The gazelle is a species of mammal that is a member of the antelope family of animals.
There are 19 species of gazelles in the world.
They live up to 12 years in the wild and up to 15 years in captivity.
Gazelles are relatively small antelopes, most standing from 60 to 110 cm (2 to 3.5 ft) high at the shoulder.
Most gazelles are tan-colored, with white underparts and rump patch, a dark side stripe, and contrasting facial markings.
The males have long, often curved, horns. Amongst all species of gazelles, the Edmi gazelle horns grow the longest and can reach 35.5 cm (14 in) long.
Gazelles are very social animals. They live in herds from few up to 700 animals.
They have a strong sense of hearing, sight, and smell which they use to make up for their vulnerability in their wild habitats.
Gazelles are herbivores who only feed on vegetation. They feed on grass, shoots, and leaves. Whenever they want to reach leaves from high branches, gazelles have the ability to stand on their back legs.
They are mainly diurnal species. Gazelles seek shade and avoid activity in the hottest weather by feeding at night and early morning when plants contain the most moisture. If all else fails, they can cool down by rapid nasal panting.
Gazelles that can live in the desert can extract water from the plants they browse without having to drink.
Gazelles are very fast animals. Some are able to run at bursts as high as 100 km/h (60 mph) or run at a sustained speed of 50 km/h (30 mph).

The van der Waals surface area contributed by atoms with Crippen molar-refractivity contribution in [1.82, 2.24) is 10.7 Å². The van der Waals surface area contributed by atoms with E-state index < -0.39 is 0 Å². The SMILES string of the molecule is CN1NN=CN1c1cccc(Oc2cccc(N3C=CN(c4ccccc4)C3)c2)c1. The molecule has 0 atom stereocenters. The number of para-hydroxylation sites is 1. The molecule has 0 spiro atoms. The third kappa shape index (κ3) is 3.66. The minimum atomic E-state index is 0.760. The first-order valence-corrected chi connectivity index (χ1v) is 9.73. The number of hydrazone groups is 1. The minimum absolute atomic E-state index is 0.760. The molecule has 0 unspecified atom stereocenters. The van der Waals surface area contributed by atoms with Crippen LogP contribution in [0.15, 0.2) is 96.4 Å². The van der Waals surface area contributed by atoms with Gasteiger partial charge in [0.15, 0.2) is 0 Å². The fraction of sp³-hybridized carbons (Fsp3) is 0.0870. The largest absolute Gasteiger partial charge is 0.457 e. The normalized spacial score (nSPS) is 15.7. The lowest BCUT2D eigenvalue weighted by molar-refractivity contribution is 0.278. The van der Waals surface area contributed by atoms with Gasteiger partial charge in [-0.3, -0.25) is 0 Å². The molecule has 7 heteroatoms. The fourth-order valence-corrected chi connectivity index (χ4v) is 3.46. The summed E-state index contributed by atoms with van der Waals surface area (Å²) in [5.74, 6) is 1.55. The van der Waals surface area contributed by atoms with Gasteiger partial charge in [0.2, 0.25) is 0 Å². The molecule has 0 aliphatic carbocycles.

Gazelles have developed an unusual means of avoiding predation called stotting. This is a stereotypical stiff-limbed movement where the gazelle appears to bounce around. A number of theories surround the purpose of this behavior, it likely functions as warning to other gazelles as well as a demonstration of physical superiority to predators.
The males are not usually territorial at these times, but they leave the herd during the breeding season and stake out a territory where they compete for females.
After mating the gestation period is about 6 months. Female gazelle give birth to a single calf or, more rarely, twins.
The most popular species of the gazelle is the Thomson’s gazelle which is mainly found in African savannas.
Most gazelle species are considered threatened to varying degrees.
The Queen of Sheba’s gazelle became extinct when it was hunted for food in 1951 by soldiers.
The name “gazelle” comes from the Arabic “gazal,” the term for love poems. To Europe it first came to Old Spanish and Old French, and then around 1600 the word entered the English language.
Appreciated for its grace, it is a symbol most commonly associated in Persian and Arabic literature with female beauty.